“A characteristic of thinking that becomes theory is that it offers striking ‘moves’ that people can use in thinking about other topics,” observes Jonathan Culler. He makes this observation in a text about a new type of theoretical writings emerging since roughly the 1960s, writings that succeeded in challenging and reorienting thinking in fields other than those to which they originally belonged. The transpositional capacity of these writings to offer striking ‘moves’ to people working in differing fields of research greatly contributed to the development of new interdisciplinary approaches in the humanities, the outlining of new objects of research, and the formation of new fields of study, like cultural studies, gender studies, visual studies, postcolonial studies. These developments have profoundly changed ways of doing research in the humanities. Reflecting about their potential as well as their theoretical and methodological implications has been at the heart of PhD training offered by ASCA and NICA from the very beginning.
In this course we look at currently emerging interdisciplinary approaches that move beyond the borders of the humanities and investigate how they may challenge and reorient our thinking. How do certain ‘moves’ offered by state-of-the-art scientific approaches lead to radically interdisciplinary endeavors, change our understanding of the object of our research, the relationships between objects and concepts, and what it is that we do when we do theory?
We will start from a discussion of performance and performativity as onto-epistemological condition (Barad) and stratum of power/knowledge (McKenzie). From there we will look at how insights from (among others) quantum physics, enactive and nonconscious cognition, as well as ways of knowing embodied in skilled bodily practice, can be mobilized for new ways of knowing, and new ways of understanding what it means to theorize.
Maaike Bleeker is a professor in the department of Media & Culture Studies at Utrecht University. Her work engages with questions of perception, cognition and agency from an interdisciplinary perspective, with a special interest in embodiment, movement, and technology, and the performativity of meaning making and knowledge transmission. Her monograph Visuality in the Theatre was published by Palgrave. Recent publications include the co-edited volumes Performance and Phenomenology: Traditions and Transformations (Routledge, 2015), Thinking Through theatre and Performance (Bloomsbury 2019), and the edited volume Transmission in Motion. The Technologizing of Dance (Routledge, 2016).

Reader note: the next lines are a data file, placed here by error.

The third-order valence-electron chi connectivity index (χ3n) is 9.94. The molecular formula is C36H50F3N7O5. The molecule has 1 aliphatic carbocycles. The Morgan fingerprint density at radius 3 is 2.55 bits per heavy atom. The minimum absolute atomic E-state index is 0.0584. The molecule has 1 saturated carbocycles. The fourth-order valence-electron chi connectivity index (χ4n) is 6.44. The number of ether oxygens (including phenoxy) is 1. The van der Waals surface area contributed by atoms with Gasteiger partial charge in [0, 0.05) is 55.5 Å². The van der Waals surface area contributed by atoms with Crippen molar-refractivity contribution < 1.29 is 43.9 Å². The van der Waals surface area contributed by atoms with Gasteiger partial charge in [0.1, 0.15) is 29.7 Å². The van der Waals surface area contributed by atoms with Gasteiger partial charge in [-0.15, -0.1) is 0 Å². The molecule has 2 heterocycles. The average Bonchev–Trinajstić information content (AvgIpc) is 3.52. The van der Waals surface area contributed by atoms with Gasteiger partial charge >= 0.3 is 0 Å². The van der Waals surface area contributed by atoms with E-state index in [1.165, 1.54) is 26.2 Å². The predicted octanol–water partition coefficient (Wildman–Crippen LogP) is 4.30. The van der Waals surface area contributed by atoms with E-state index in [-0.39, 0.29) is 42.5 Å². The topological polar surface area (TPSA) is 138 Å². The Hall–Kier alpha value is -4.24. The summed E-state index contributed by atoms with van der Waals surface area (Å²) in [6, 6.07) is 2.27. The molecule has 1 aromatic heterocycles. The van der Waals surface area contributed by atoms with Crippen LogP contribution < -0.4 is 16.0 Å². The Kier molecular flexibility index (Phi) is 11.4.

Iris van der Tuin is professor in Theory of Cultural Inquiry and director of the School of Liberal Arts at Utrecht University (The Netherlands). She co-authored New Materialism: Interviews & Cartographies (Open Humanities Press, 2012) with Rick Dolphijn, wrote Generational Feminism: New Materialist Introduction to a Generative Approach (Lexington Books, 2015), and edited Nature for Macmillan Interdisciplinary Handbooks: Gender (Macmillan Reference USA, 2016). Iris was chair of the COST Action New Materialism: Networking European Scholarship on ‘How Matter comes to Matter’ (2014-18).
This is a NICA core activity. Completing this activity earns you a certificate specifying the number of EC credits at stake. You can have this certificate formally registered at your institution’s administrative office. You may need to acquire the permission of your program coordinator and/or board of examinations in order to participate and earn credits for this activity.
- Thursday 3 December 2020 10-13h
- Thursday 17 December 10-13h
- Thursday 21 January 14-17:30h
- Thursday 4 February 10-13h
- Thursday 18 February 10-13h
To register, please send a motivation (1/2 page) why you would like to participate to email@example.com. If we have too many applications, we will need to select. Be sure to specify your research master program and university. Please be aware that we expect participants to be present at all sessions, do a short presentation and write a paper.